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  Existing Home Sales Declined 2.4% in April
Posted Under: Data Watch • Employment • Home Sales • Housing • Inflation
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Implications:  Existing home sales fell for the third month in a row in April, marking the slowest pace since 2020.  Recent volatility shows that the housing market is struggling to find its footing so far in 2022, with falling affordability playing a role.  The prime culprit recently has been 30-year mortgage rates, which have already risen roughly 200 basis points since December.  On top of that, potential buyers are also dealing with a huge mismatch between supply and demand that has pushed up median prices 14.8% from a year ago.  Assuming a 20% down payment, the rise in mortgage rates and home prices since December amount to a 42% increase in monthly payments on a new 30-year mortgage for the median existing home.  No wonder sales have slowed down! Although the months' supply of existing homes for sale (how long it would take to sell today's inventory at the current sales pace) rose slightly to 2.2 months in April, inventories are still down 10.4% from a year ago, the best way to look at the data given the seasonality of the housing market.  What is really impressive is that despite the lack of options demand remains strong, with buyer urgency so high in April that 88% of existing homes sold were on the market for less than a month.  While sales are clearly under pressure, this is not a repeat of 2008/9. We do not foresee a collapse in home sales even with higher mortgage rates, though it is likely that existing home sales wind up moderately lower in 2022 than 2021.  More inventory is becoming available (though more slowly than we would like) which will eventually help price gains moderate.  Also keep in mind that Millennials are now the largest living generation in the US and have begun to enter the housing market in force, which represents a demographic tailwind for sales for the foreseeable future.  In other news this morning, initial unemployment claims rose 21,000 last week to 218,000.  Meanwhile, continuing claims fell 25,000 to 1.317 million.  While some may lament the minor uptick in layoffs recently, the tight labor market seems to be reabsorbing those on the sidelines at a rapid pace. Overall, these figures are consistent with continued growth in employment in May.  Finally, in manufacturing news this morning, the Philadelphia Fed Index, a measure of factory sentiment in that region, fell to +2.6 in May from +17.6 in April.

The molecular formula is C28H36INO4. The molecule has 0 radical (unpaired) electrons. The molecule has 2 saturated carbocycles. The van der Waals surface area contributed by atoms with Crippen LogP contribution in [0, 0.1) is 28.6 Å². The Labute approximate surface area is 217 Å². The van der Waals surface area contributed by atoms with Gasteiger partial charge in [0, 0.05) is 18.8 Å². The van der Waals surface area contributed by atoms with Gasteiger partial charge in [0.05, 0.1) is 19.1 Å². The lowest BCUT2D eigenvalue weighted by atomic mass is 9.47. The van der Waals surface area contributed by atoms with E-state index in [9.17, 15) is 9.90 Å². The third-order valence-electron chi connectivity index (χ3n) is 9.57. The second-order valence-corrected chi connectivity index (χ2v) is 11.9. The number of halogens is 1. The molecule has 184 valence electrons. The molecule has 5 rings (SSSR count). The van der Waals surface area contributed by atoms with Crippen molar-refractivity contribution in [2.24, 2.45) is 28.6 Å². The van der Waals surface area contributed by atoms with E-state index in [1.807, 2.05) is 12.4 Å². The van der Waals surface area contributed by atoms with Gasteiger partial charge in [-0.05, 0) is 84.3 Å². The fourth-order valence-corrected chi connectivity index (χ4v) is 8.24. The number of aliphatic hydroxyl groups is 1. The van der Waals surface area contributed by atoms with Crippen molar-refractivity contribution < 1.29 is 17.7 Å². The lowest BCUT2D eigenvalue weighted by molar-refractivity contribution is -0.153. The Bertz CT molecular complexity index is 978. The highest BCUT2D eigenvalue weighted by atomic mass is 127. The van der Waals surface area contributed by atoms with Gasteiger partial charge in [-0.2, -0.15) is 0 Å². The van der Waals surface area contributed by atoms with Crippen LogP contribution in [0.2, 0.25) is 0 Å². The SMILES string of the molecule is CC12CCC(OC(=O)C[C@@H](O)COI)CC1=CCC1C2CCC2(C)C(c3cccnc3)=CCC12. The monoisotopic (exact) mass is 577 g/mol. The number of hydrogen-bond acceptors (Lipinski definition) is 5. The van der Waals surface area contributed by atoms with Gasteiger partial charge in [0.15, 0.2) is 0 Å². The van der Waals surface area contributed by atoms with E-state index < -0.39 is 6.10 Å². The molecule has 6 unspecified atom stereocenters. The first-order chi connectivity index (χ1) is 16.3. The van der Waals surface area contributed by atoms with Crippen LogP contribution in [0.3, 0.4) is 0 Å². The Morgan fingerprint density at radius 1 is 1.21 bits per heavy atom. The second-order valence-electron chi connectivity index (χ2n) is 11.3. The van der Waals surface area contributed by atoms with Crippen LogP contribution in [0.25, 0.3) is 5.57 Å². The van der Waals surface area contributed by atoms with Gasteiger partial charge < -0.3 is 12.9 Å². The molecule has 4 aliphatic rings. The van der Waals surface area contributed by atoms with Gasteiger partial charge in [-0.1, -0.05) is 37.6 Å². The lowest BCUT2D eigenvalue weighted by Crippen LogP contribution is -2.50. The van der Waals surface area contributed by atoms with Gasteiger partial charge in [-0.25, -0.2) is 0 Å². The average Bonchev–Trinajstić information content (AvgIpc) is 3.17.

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Posted on Thursday, May 19, 2022 @ 11:55 AM • Post Link Print this post Printer Friendly

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